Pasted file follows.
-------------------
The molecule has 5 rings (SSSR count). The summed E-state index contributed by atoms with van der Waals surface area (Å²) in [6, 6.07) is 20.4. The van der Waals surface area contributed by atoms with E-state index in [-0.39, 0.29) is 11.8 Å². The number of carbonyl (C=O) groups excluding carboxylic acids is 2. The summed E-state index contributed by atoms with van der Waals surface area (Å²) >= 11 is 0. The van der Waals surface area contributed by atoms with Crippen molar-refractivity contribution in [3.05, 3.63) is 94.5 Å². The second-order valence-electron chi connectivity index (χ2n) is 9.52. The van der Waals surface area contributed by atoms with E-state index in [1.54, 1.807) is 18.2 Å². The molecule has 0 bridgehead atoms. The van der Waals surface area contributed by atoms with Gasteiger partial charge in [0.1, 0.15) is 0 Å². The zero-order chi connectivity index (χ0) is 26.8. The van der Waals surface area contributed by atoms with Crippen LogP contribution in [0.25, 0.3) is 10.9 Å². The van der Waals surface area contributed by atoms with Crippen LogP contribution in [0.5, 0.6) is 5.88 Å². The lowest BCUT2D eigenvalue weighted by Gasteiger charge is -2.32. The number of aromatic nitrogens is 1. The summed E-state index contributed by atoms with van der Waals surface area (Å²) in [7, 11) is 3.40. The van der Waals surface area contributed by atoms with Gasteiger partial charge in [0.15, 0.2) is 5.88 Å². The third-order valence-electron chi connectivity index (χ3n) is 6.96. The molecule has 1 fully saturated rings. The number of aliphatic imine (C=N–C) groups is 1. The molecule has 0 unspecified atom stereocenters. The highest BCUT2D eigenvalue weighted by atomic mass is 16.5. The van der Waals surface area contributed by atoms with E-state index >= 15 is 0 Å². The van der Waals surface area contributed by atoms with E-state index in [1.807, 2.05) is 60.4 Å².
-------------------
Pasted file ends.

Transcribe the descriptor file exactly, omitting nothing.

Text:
The molecule has 5 rings (SSSR count). The summed E-state index contributed by atoms with van der Waals surface area (Å²) in [6, 6.07) is 20.4. The van der Waals surface area contributed by atoms with E-state index in [-0.39, 0.29) is 11.8 Å². The number of carbonyl (C=O) groups excluding carboxylic acids is 2. The summed E-state index contributed by atoms with van der Waals surface area (Å²) >= 11 is 0. The van der Waals surface area contributed by atoms with Crippen molar-refractivity contribution in [3.05, 3.63) is 94.5 Å². The second-order valence-electron chi connectivity index (χ2n) is 9.52. The van der Waals surface area contributed by atoms with E-state index in [1.54, 1.807) is 18.2 Å². The molecule has 0 bridgehead atoms. The van der Waals surface area contributed by atoms with Gasteiger partial charge in [0.1, 0.15) is 0 Å². The zero-order chi connectivity index (χ0) is 26.8. The van der Waals surface area contributed by atoms with Crippen LogP contribution in [0.25, 0.3) is 10.9 Å². The van der Waals surface area contributed by atoms with Crippen LogP contribution in [0.5, 0.6) is 5.88 Å². The lowest BCUT2D eigenvalue weighted by Gasteiger charge is -2.32. The number of aromatic nitrogens is 1. The summed E-state index contributed by atoms with van der Waals surface area (Å²) in [7, 11) is 3.40. The van der Waals surface area contributed by atoms with Gasteiger partial charge in [0.15, 0.2) is 5.88 Å². The third-order valence-electron chi connectivity index (χ3n) is 6.96. The molecule has 1 fully saturated rings. The number of aliphatic imine (C=N–C) groups is 1. The molecule has 0 unspecified atom stereocenters. The highest BCUT2D eigenvalue weighted by atomic mass is 16.5. The van der Waals surface area contributed by atoms with E-state index >= 15 is 0 Å². The van der Waals surface area contributed by atoms with E-state index in [1.807, 2.05) is 60.4 Å².